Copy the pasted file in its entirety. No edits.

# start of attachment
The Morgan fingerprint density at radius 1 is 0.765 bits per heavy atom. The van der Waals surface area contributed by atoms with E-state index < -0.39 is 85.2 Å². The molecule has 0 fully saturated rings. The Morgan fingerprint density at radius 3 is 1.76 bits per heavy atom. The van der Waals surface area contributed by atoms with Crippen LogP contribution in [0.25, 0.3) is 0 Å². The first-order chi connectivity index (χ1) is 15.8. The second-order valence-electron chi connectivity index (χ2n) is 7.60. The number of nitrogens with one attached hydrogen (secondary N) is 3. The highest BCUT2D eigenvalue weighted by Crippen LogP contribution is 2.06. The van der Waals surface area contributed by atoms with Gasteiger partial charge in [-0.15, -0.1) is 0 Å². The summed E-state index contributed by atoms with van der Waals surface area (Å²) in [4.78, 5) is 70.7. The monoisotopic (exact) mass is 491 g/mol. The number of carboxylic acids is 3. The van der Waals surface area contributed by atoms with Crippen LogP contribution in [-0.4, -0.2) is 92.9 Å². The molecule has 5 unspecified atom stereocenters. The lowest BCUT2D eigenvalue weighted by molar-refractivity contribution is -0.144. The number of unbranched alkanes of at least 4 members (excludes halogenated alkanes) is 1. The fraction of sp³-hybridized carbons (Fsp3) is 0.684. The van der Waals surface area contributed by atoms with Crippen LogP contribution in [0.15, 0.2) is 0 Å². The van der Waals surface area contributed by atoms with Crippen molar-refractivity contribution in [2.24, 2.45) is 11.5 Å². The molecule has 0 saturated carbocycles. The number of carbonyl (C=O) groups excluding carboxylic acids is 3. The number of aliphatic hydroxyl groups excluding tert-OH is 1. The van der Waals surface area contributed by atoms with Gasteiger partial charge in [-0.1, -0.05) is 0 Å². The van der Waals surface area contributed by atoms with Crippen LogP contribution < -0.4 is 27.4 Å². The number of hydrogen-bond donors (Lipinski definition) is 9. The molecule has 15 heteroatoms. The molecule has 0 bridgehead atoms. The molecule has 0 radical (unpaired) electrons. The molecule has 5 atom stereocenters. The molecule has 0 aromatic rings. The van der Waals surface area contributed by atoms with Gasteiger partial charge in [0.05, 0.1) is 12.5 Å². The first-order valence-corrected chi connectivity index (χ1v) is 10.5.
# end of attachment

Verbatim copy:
The Morgan fingerprint density at radius 1 is 0.765 bits per heavy atom. The van der Waals surface area contributed by atoms with E-state index < -0.39 is 85.2 Å². The molecule has 0 fully saturated rings. The Morgan fingerprint density at radius 3 is 1.76 bits per heavy atom. The van der Waals surface area contributed by atoms with Crippen LogP contribution in [0.25, 0.3) is 0 Å². The first-order chi connectivity index (χ1) is 15.8. The second-order valence-electron chi connectivity index (χ2n) is 7.60. The number of nitrogens with one attached hydrogen (secondary N) is 3. The highest BCUT2D eigenvalue weighted by Crippen LogP contribution is 2.06. The van der Waals surface area contributed by atoms with Gasteiger partial charge in [-0.15, -0.1) is 0 Å². The summed E-state index contributed by atoms with van der Waals surface area (Å²) in [4.78, 5) is 70.7. The monoisotopic (exact) mass is 491 g/mol. The number of carboxylic acids is 3. The van der Waals surface area contributed by atoms with Crippen LogP contribution in [-0.4, -0.2) is 92.9 Å². The molecule has 5 unspecified atom stereocenters. The lowest BCUT2D eigenvalue weighted by molar-refractivity contribution is -0.144. The number of unbranched alkanes of at least 4 members (excludes halogenated alkanes) is 1. The fraction of sp³-hybridized carbons (Fsp3) is 0.684. The van der Waals surface area contributed by atoms with Crippen LogP contribution in [0.15, 0.2) is 0 Å². The van der Waals surface area contributed by atoms with Crippen molar-refractivity contribution in [2.24, 2.45) is 11.5 Å². The molecule has 0 saturated carbocycles. The number of carbonyl (C=O) groups excluding carboxylic acids is 3. The number of aliphatic hydroxyl groups excluding tert-OH is 1. The van der Waals surface area contributed by atoms with Gasteiger partial charge in [-0.1, -0.05) is 0 Å². The van der Waals surface area contributed by atoms with Crippen LogP contribution < -0.4 is 27.4 Å². The number of hydrogen-bond donors (Lipinski definition) is 9. The molecule has 15 heteroatoms. The molecule has 0 bridgehead atoms. The molecule has 0 radical (unpaired) electrons. The molecule has 5 atom stereocenters. The molecule has 0 aromatic rings. The van der Waals surface area contributed by atoms with Gasteiger partial charge in [0.05, 0.1) is 12.5 Å². The first-order valence-corrected chi connectivity index (χ1v) is 10.5.